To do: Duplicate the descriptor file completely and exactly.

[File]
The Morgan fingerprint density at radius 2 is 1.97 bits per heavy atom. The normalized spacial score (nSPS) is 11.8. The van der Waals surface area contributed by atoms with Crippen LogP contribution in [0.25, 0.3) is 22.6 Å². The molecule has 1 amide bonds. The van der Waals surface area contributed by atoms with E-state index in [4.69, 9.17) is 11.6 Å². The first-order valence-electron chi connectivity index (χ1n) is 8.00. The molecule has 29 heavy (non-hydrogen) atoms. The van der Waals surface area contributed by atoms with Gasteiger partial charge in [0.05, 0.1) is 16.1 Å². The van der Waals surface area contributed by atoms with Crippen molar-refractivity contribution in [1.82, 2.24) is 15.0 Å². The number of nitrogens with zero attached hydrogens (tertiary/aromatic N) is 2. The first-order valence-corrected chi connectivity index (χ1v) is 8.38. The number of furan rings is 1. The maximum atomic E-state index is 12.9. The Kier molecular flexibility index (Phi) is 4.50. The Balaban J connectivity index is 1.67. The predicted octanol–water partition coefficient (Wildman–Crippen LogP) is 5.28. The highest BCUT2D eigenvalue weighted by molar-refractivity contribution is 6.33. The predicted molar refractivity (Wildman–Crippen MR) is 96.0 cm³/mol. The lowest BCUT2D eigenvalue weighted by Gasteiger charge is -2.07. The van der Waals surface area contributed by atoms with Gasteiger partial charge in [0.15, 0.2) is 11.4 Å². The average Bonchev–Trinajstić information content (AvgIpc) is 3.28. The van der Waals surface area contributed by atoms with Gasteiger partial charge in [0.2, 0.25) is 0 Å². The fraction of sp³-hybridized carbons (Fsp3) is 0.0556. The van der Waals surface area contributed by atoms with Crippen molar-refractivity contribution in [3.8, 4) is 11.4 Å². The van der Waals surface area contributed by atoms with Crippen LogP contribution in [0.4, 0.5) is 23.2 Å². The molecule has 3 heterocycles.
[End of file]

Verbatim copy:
The Morgan fingerprint density at radius 2 is 1.97 bits per heavy atom. The normalized spacial score (nSPS) is 11.8. The van der Waals surface area contributed by atoms with Crippen LogP contribution in [0.25, 0.3) is 22.6 Å². The molecule has 1 amide bonds. The van der Waals surface area contributed by atoms with E-state index in [4.69, 9.17) is 11.6 Å². The first-order valence-electron chi connectivity index (χ1n) is 8.00. The molecule has 29 heavy (non-hydrogen) atoms. The van der Waals surface area contributed by atoms with Gasteiger partial charge in [0.05, 0.1) is 16.1 Å². The van der Waals surface area contributed by atoms with Crippen molar-refractivity contribution in [1.82, 2.24) is 15.0 Å². The number of nitrogens with zero attached hydrogens (tertiary/aromatic N) is 2. The first-order valence-corrected chi connectivity index (χ1v) is 8.38. The number of furan rings is 1. The maximum atomic E-state index is 12.9. The Kier molecular flexibility index (Phi) is 4.50. The Balaban J connectivity index is 1.67. The predicted octanol–water partition coefficient (Wildman–Crippen LogP) is 5.28. The highest BCUT2D eigenvalue weighted by molar-refractivity contribution is 6.33. The predicted molar refractivity (Wildman–Crippen MR) is 96.0 cm³/mol. The lowest BCUT2D eigenvalue weighted by Gasteiger charge is -2.07. The van der Waals surface area contributed by atoms with Gasteiger partial charge in [0.15, 0.2) is 11.4 Å². The average Bonchev–Trinajstić information content (AvgIpc) is 3.28. The van der Waals surface area contributed by atoms with Gasteiger partial charge in [0.2, 0.25) is 0 Å². The fraction of sp³-hybridized carbons (Fsp3) is 0.0556. The van der Waals surface area contributed by atoms with Crippen molar-refractivity contribution in [3.8, 4) is 11.4 Å². The van der Waals surface area contributed by atoms with Crippen LogP contribution in [0.4, 0.5) is 23.2 Å². The molecule has 3 heterocycles.